Working To Wellbeing: Only 47% of line managers think they can offer support to employees with cancer in the workplace

According to the latest research commissioned by Working To Wellbeing, only 23% of line managers in the UK would proactively explain to colleagues with a long-term health condition, such as cancer, their rights at work according to the Equality Act.  

Related topics:  Working To Wellbeing,  New Research
Tabitha Lambie | Editor, Protection Reporter
27th October 2023
Working To Wellbeing
"At Working To Wellbeing we focus on the physical, cognitive, psychological and emotional components of illness. "
- Dr Julie Denning, Managing Director and Chartered Health Psychologist at Working To Wellbeing

As defined by the Chartered Institute of Personnel and Development (CIPD), the 2010 Equality Act considers a progressive condition, such as cancer, as a disability – even if the individual can carry out normal day-to-day tasks. Consequently, employers in the UK have a responsibility to make reasonable adjustments to accommodate the needs of a person with a disability; these adjustments must be tailored to the individual with their specific role in mind.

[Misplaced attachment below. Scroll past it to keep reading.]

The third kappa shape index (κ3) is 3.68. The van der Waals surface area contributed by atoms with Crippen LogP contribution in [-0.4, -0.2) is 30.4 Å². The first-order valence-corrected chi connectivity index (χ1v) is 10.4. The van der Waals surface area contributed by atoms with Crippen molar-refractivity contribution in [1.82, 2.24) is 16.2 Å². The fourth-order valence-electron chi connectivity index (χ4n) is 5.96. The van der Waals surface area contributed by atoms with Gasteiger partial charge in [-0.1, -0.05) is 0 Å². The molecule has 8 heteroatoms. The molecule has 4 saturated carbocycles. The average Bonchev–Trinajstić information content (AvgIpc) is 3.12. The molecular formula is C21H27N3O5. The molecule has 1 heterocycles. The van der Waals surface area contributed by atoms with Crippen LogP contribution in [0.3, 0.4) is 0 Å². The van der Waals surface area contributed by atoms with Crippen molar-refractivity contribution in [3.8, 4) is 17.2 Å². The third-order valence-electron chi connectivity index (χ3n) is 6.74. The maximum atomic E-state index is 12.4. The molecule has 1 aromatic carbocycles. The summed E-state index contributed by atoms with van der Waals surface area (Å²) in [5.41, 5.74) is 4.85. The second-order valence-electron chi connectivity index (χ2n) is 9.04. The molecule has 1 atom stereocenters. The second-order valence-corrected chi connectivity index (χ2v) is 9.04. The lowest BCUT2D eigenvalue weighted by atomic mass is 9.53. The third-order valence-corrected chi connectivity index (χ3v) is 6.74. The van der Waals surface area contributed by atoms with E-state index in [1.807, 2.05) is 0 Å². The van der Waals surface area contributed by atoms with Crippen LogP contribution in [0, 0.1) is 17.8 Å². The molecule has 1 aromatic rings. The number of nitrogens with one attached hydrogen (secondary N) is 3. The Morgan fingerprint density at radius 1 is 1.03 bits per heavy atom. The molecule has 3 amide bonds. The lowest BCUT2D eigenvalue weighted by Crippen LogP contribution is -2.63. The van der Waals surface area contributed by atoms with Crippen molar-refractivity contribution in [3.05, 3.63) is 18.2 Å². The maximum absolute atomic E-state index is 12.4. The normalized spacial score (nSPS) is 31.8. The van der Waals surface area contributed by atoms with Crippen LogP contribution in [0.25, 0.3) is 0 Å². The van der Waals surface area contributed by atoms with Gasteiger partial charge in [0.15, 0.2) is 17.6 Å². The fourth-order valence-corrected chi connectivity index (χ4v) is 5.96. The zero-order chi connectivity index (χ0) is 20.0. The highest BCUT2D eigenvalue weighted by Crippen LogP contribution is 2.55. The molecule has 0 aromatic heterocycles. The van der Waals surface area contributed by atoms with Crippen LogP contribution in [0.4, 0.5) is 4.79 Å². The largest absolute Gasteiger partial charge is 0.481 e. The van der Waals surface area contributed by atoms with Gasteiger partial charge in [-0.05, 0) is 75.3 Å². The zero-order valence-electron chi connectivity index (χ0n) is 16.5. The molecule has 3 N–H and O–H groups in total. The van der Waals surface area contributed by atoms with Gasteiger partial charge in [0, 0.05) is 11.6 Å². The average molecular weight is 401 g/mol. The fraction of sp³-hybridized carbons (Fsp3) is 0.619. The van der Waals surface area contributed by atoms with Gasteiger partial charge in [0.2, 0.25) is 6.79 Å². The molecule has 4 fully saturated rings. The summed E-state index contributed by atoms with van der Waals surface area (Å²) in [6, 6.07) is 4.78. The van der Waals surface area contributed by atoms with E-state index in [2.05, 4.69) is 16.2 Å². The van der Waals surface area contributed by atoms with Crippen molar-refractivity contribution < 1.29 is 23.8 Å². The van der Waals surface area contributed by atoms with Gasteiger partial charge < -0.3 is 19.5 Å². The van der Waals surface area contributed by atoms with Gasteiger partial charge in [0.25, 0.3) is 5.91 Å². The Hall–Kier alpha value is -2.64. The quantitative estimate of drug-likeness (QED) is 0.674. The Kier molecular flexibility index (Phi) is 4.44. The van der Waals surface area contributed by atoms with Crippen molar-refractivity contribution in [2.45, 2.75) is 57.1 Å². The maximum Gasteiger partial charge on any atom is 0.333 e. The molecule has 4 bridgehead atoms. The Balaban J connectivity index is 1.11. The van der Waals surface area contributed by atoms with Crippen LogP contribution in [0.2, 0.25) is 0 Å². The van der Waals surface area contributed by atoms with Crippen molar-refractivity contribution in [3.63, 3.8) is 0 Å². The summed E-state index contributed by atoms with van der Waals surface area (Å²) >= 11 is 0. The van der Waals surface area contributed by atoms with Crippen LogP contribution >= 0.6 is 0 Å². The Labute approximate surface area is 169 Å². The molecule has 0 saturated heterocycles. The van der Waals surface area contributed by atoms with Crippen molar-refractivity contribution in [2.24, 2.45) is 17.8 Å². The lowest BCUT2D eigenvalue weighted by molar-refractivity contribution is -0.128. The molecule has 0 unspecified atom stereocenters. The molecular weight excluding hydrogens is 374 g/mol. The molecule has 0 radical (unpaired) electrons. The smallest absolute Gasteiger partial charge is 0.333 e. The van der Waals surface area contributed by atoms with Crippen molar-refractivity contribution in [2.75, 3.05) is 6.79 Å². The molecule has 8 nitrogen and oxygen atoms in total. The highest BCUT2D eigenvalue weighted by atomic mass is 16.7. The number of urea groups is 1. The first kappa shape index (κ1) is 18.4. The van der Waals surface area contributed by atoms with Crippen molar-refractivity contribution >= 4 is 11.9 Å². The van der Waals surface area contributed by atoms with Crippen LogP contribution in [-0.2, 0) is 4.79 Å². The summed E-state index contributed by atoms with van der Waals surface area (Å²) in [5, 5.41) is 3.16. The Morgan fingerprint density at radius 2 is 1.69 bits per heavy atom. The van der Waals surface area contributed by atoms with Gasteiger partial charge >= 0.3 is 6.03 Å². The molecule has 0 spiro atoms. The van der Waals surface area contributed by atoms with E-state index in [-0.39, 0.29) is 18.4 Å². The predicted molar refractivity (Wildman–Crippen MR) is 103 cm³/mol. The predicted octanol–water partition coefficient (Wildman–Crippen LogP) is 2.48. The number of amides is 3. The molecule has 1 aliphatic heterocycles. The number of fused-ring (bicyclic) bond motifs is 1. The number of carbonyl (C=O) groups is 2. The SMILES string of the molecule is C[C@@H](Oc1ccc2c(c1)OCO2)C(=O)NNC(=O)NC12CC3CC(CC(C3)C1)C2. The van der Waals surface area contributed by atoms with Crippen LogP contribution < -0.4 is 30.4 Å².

In the UK, 72% of line managers understand what these reasonable adjustments mean when it comes to supporting colleagues with cancers, but only 47% feel they would be able to offer and support them with ‘some reasonable adjustments’ in the workplace. This fell to 40% among line managers under the age of 35.

Meanwhile, Working To Wellbeing found that just 36% of workers who have/had cancer were satisfied with the reasonable adjustments they’ve received to manage their health. This was more prominent among women (33%) compared to men (39%) and was even lower among those aged 55+ (25%).

Only 29% were satisfied with the physical workplace modifications they’d been offered, 42% with the opportunity to work flexibly and 28% with the coaching offered. Similarly, only 34% were satisfied with the job redesign offered.

Commenting on these findings, Dr Julie Denning, Managing Director and Chartered Health Psychologist at Working To Wellbeing, has said: 

“The growing incidence of cancer in the workforce is a risk that employers cannot afford to ignore; or they will no doubt be faced with reduced productivity, low retention, poor morale and increased costs. As well as making business sense to take the front foot, employers have a legal obligation via the Equality Act 2010 to support employees with disabilities, including those diagnosed with cancer, ensuring reasonable adjustments are made for them at work. 

“Being diagnosed with cancer can be one of the most difficult situations that anyone has to face, causing both physical and mental health symptoms. More than three in four of the people we work with in our Cancer Work Support Service successfully sustained or returned to work.

“We believe that good work is an important part of the recovery pathway and is an outcome that we work towards.” 

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